"Just last week we celebrated the anniversary of the transitional government where the major political parties that were fighting all came into one government."

The member states of the UN have praised Shearer's work as outstanding and exemplary, which he said was pleasing but unexpected.

"They recognised just how difficult this environment is, there's a tendency to say 'you know South Sudan, well it's one of those places in Africa' - but it's immensely complicated. You know I was really chuffed they said those nice things."

Shearer said the UN had five huge 'protection of civilian sites' which are essentially big refugee camps, one of which has 32,000 people in it.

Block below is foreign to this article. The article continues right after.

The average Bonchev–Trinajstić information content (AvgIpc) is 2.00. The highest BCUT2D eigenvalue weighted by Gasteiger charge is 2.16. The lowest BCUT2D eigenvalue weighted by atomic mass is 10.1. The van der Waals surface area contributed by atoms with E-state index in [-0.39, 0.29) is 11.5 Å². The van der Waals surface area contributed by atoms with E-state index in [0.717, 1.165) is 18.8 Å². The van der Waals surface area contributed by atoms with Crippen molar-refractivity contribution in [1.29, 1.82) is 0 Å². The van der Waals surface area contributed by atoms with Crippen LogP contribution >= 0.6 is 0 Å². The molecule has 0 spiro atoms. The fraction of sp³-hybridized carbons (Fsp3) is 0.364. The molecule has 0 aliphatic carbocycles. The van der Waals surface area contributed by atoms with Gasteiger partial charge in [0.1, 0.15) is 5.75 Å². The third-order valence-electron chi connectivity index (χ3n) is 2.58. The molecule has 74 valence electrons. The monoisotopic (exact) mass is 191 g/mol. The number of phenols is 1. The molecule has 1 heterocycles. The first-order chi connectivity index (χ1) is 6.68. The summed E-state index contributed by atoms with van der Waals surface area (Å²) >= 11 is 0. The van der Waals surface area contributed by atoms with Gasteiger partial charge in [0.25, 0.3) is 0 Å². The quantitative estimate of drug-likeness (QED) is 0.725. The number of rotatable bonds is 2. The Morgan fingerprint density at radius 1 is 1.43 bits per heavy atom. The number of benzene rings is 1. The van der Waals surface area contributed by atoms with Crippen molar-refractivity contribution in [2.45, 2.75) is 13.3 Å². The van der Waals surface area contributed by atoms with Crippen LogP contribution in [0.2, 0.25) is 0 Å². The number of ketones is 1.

"As things have improved what we realised is that we didn't need to spend as much time and effort to protect people inside these camps, the context had changed and we could hand many of these protection activities back to the South Sudanese and particularly the police."

The UN has now moved out of three of the five bases, taking down the guard towers and in many cases the barbed wire has disappeared, he said.

Instead the military has been getting out into villages and other areas where there is ongoing but lower level conflict which has been having a big impact on bringing peace to those other areas, Shearer said.

Importance of roading

Improving roading in South Sudan has been one of Shearer's major goals.

He said the country only gained independence 10 years ago and at that point it only had 300km of tarsealed road with the rest just dirt roads.

"What we realised was if this country was going to get ahead it needed to have a roading network and it needed to be able to have trade and it needed to have people moving from place to place."